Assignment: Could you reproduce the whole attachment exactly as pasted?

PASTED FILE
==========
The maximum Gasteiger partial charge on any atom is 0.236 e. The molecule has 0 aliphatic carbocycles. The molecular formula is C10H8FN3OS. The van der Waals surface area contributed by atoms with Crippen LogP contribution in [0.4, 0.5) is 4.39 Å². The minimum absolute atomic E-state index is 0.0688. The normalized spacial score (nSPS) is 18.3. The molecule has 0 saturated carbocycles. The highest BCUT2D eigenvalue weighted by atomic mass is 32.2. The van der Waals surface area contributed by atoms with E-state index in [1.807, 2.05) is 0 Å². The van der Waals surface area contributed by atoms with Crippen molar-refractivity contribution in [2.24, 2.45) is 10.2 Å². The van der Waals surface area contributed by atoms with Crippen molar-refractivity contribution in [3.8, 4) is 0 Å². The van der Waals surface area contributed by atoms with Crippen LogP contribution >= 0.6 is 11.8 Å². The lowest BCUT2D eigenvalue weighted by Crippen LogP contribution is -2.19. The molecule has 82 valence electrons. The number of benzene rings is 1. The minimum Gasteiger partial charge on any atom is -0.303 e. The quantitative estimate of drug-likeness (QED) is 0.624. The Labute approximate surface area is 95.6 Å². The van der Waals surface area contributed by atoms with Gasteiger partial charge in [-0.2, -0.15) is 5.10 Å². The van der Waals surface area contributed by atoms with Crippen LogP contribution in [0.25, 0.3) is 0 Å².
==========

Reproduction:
The maximum Gasteiger partial charge on any atom is 0.236 e. The molecule has 0 aliphatic carbocycles. The molecular formula is C10H8FN3OS. The van der Waals surface area contributed by atoms with Crippen LogP contribution in [0.4, 0.5) is 4.39 Å². The minimum absolute atomic E-state index is 0.0688. The normalized spacial score (nSPS) is 18.3. The molecule has 0 saturated carbocycles. The highest BCUT2D eigenvalue weighted by atomic mass is 32.2. The van der Waals surface area contributed by atoms with E-state index in [1.807, 2.05) is 0 Å². The van der Waals surface area contributed by atoms with Crippen molar-refractivity contribution in [2.24, 2.45) is 10.2 Å². The van der Waals surface area contributed by atoms with Crippen molar-refractivity contribution in [3.8, 4) is 0 Å². The van der Waals surface area contributed by atoms with Crippen LogP contribution >= 0.6 is 11.8 Å². The lowest BCUT2D eigenvalue weighted by Crippen LogP contribution is -2.19. The molecule has 82 valence electrons. The number of benzene rings is 1. The minimum Gasteiger partial charge on any atom is -0.303 e. The quantitative estimate of drug-likeness (QED) is 0.624. The Labute approximate surface area is 95.6 Å². The van der Waals surface area contributed by atoms with Gasteiger partial charge in [-0.2, -0.15) is 5.10 Å². The van der Waals surface area contributed by atoms with Crippen LogP contribution in [0.25, 0.3) is 0 Å².